• Details of what caused the case (home invasion, rape, black-market trade gone bad, etc.)

“Stand Your Ground” Laws Outside of Florida

“Stand your ground” laws were created with the intention to allow an individual to justifiably defend themselves, meaning that if you feel that your life is in danger, that you may “stand your ground” by defending yourself. 32 states within the United States observe “stand your ground” laws in one form or another. Generally, the law stipulates three main points:

  • You have the right to self-defense if you or someone else is in imminent danger
  • You have good reason to believe that immediate use of force is necessary to defend against danger
  • You cannot use more force that is reasonably necessary to defend against danger

If your act of standing your ground met all three of these stipulations, you may be within your legal rights to protect yourself or another individual under “stand your ground” laws.

The states that observe a form of “stand your ground” laws are:
Alabama, Arizona, Connecticut, Florida, Georgia, Idaho, Indiana, Kansas, Kentucky, Louisiana, Maine, Michigan, Mississippi, Missouri, Montana, North Carolina, North Dakota, New Hampshire, Nevada, Oklahoma, Oregon, Pennsylvania, Rhode Island, South Carolina, North Dakota, Tennessee, Texas, Utah, Washington, West Virginia, Wisconsin, and Wyoming.

Criticism of “Stand Your Ground” Law

Criticisms of “stand your ground” usually entail commentary like, “shoot first, ask questions later.” The most recent event to nationally bring attention to the “stand your ground” law was the George Zimmerman and Trayvon Martin case. 28-year-old George Zimmerman shot a 17-year-old African American student named Trayvon Martin while Zimmerman was on neighbor watch for his gated community, a position that Zimmerman appointed to himself. Zimmerman claimed that he acted in self-defense, and therefore, under Florida’s “stand your ground” law, was acquitted at his trial. Martin, however, was not carrying a weapon at the time that he was shot.

Naturally, after State of Florida v. George Zimmerman, there has been high demands to not only amend but to repeal “stand your ground” laws. The argument is that anyone can claim that they felt that their life was in danger. There is also the question of how far is too far? Stand your ground is meant to protect individuals who have had to protect themselves by use of force, usually a form of violent force. The ends, however, need to justify the means.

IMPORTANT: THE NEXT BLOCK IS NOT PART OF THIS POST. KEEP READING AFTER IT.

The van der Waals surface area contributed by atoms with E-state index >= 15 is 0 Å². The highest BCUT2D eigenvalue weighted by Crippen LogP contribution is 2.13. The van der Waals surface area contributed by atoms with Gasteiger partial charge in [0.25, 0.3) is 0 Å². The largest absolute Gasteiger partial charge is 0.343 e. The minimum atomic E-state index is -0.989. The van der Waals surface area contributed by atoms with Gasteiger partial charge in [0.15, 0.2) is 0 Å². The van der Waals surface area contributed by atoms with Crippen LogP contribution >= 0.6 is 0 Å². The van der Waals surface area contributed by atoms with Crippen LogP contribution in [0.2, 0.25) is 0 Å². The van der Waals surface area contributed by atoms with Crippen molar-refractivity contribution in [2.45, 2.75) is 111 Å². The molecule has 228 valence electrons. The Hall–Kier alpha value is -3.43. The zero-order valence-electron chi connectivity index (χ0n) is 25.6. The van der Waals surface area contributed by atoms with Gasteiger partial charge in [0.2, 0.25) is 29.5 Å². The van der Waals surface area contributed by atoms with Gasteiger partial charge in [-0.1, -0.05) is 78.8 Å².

Expunging Your Charge

If you were charged for committing a crime while attempting to protect yourself, you may be eligible to expunge your charge from your criminal record. Even if you were unable to claim “stand your ground” laws during the incident for which you were charged, you might be able to expunge the offense from your criminal record, provided that your offense meets the requirements for expungement in Florida. Once your offense is expunged from your criminal record, your offense and the related case will no longer appear on your criminal record and you can legally say that you were not convicted of the crime.

Read More

Posted by in News

Reasons to Expunge a Record in Miami

Miami is the most populated city in Florida and is known for its resort like weather and beautiful beaches. If, however, you have a criminal record in Miami, you may not be able to enjoy all of the perks that Miami has to offer. An arrest by the Miami police force may give you a criminal record. A criminal record may be the reason that you are continually passed over for employment and housing. There are many reasons to expunge your Miami criminal record. By expunging an offense from your criminal record, you are ensuring that your offense does not show up on criminal background checks for employment and housing, which in turn may help you to create a more desirable life for yourself.

How a Criminal Record May be Preventing you from Expanding your Career

Most employers today run background checks as part of the prescreening process. If you are unable to pass the background check, your application will most likely not even make it to human resources. Having a criminal background can prevent you from being considered for employment for which you are well qualified. Many employers cannot employ applicants with criminal records, and others will not simply because of the high level of competition in the workforce. With so many eligible people looking for employment, having a criminal record is a good reason to eliminate an otherwise desirable candidate.